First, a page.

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Cornerstones of Community:
Highlights of the National Survey of Nonprofit and Voluntary Organizations

The National Survey of Nonprofit and Voluntary Organizations (NSNVO) provides the first national portrait of the many thousands of nonprofit and voluntary organizations that are the cornerstones of Canadian communities. It reveals a set of organizations that are widely diverse in nature, touching virtually every aspect of Canadians' lives. These organizations have a significant economic presence and serve as vehicles for citizen engagement, involving millions of Canadians in their activities as members, volunteers and financial donors. However, many nonprofit and voluntary organizations report significant challenges to their capacity to fulfill their missions and achieve their organizational objectives.

An estimated 161,000 nonprofit and voluntary organizations operated in Canada in 2003. They include a wide variety of organizations, such as day-care centres, sports clubs, arts organizations, social clubs, private schools, hospitals, food banks, environmental groups, trade associations, places of worship, advocates for social justice, and groups that raise funds to cure diseases. Just over half are registered as charities by the federal government, which allows them to be exempt from a variety of taxes and enables their donors to claim tax credits for donations made.

What they have in common is their pursuit of goals to serve the public or their members, as well as an institutional form that does not allow the profits to be distributed to owners or directors.

Nonprofit and voluntary organizations,1 for the purposes of this study, are defined as organizations that meet all the following criteria:

  • non-governmental (i.e., are institutionally separate from governments)
  • non-profit distributing (i.e., do not return any profits generated to their owners or directors)2
  • self-governing (i.e., are independent and able to regulate their own activities)
  • voluntary (i.e., benefit to some degree from voluntary contributions of time or money)
  • formally incorporated or registered under specific legislation with provincial, territorial or federal governments.3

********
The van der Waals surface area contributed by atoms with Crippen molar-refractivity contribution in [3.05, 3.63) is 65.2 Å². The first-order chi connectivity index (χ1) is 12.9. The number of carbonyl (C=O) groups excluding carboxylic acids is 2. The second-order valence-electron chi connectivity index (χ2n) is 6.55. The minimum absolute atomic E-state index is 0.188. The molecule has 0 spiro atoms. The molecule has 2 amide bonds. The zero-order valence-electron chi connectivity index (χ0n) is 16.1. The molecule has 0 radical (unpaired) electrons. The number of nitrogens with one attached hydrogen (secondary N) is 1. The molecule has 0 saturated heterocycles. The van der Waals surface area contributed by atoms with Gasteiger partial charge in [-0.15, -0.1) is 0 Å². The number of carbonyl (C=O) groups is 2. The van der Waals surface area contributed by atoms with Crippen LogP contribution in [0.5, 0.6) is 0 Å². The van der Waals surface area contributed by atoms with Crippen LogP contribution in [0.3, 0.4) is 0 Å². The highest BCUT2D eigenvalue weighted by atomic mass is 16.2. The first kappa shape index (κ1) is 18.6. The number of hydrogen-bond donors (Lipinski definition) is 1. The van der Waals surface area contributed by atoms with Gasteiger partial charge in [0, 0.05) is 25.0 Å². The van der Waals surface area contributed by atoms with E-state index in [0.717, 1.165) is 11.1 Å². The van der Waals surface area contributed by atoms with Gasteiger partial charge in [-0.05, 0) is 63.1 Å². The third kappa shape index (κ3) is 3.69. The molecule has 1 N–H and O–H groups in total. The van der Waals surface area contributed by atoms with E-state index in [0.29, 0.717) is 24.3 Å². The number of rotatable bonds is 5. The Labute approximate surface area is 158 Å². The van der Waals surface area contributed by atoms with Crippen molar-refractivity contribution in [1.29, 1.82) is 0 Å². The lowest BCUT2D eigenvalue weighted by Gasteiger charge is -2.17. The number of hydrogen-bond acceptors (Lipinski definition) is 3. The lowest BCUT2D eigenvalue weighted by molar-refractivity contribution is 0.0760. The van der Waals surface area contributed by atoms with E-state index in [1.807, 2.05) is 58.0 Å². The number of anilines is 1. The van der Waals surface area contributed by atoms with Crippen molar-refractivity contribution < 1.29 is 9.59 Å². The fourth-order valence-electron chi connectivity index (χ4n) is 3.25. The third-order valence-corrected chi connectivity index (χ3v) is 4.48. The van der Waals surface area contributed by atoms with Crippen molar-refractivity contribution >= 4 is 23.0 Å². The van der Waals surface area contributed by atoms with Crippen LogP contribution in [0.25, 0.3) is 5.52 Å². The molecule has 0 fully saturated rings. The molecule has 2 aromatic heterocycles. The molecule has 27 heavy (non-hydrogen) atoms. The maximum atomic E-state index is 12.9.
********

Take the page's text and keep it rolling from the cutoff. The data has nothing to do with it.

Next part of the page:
The scope of the NSNVO excludes grass-roots organizations or citizens' groups that are not formally incorporated or registered with provincial, territorial or federal governments.4 It also excludes some registered charities that are considered to be public sector agencies (e.g., school boards, public libraries and public schools).

What type of information does the NSNVO provide?

The NSNVO provides a comprehensive picture of the role that nonprofit and voluntary organizations play in Canadian life. It documents their numbers and regional distributions,5 the areas in which they work, the populations they serve, the extent to which they provide public benefits, the financial resources they rely on, their role as employers, and the volunteers they engage. It also identifies the challenges organizations report with respect to their capacity to achieve their missions. The information has implications for the development of public policy pertaining to nonprofit and voluntary organizations, and provides a benchmark for future studies of this important set of institutions.


1. Many terms are used to describe the various organizations that are of interest to the NSNVO—voluntary, nonprofit, charities, third sector, civil society, and community-based. We have chosen the term 'nonprofit and voluntary.' For a discussion of these terms and a rationale for using them, see A.R. Febbraro, M.H. Hall and M. Parmegianni, 1999, The Voluntary Health Sector in Canada: Developing a Typology—Definition and Classification Issues, Ottawa, Canadian Centre for Philanthropy, Canadian Policy Research Networks, The Coalition of National Voluntary Organizations and Health Canada. Return to text

2. A small number of co-operatives were also included in the study. J. Quarter, 1993, Canada's Social Economy, Co-operatives, Non-profits and Other Community Enterprises, Toronto, James Lorimer Publishing notes that some co-operatives—including credit unions and groups that deal with farm marketing and food retailing—do allow members to hold shares in the organization. The mission of these organizations is typically not to maximize profits and, unlike the shares of a business, the shares of such co-operatives do not entitle holders to dividends of any year-end surplus. Return to text

3. These criteria have been adapted from the International Classification of Nonprofit Organizations—see L.M. Salamon and H.K. Anheier, 1997, Defining the Nonprofit Sector: A Cross-national Analysis, Manchester, N.Y., Manchester University Press. Return to text

4. These grass-roots organizations undoubtedly play an important role in communities. Many incorporated nonprofit and voluntary organizations likely had their beginnings as less formal citizen groups. They have been excluded from the study because of the substantial difficulties identifying and locating them. Incorporated organizations are more likely to have some degree of permanence and to be able to respond to targeted initiatives to improve their capacity to serve the Canadian public. Return to text

5. While allowing for regional comparisons, information on the size of communities in which organizations operated was not collected. As a result, analyses of rural–urban variations are not possible. Return to text

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Date modified: 2004-09-22 Important Notices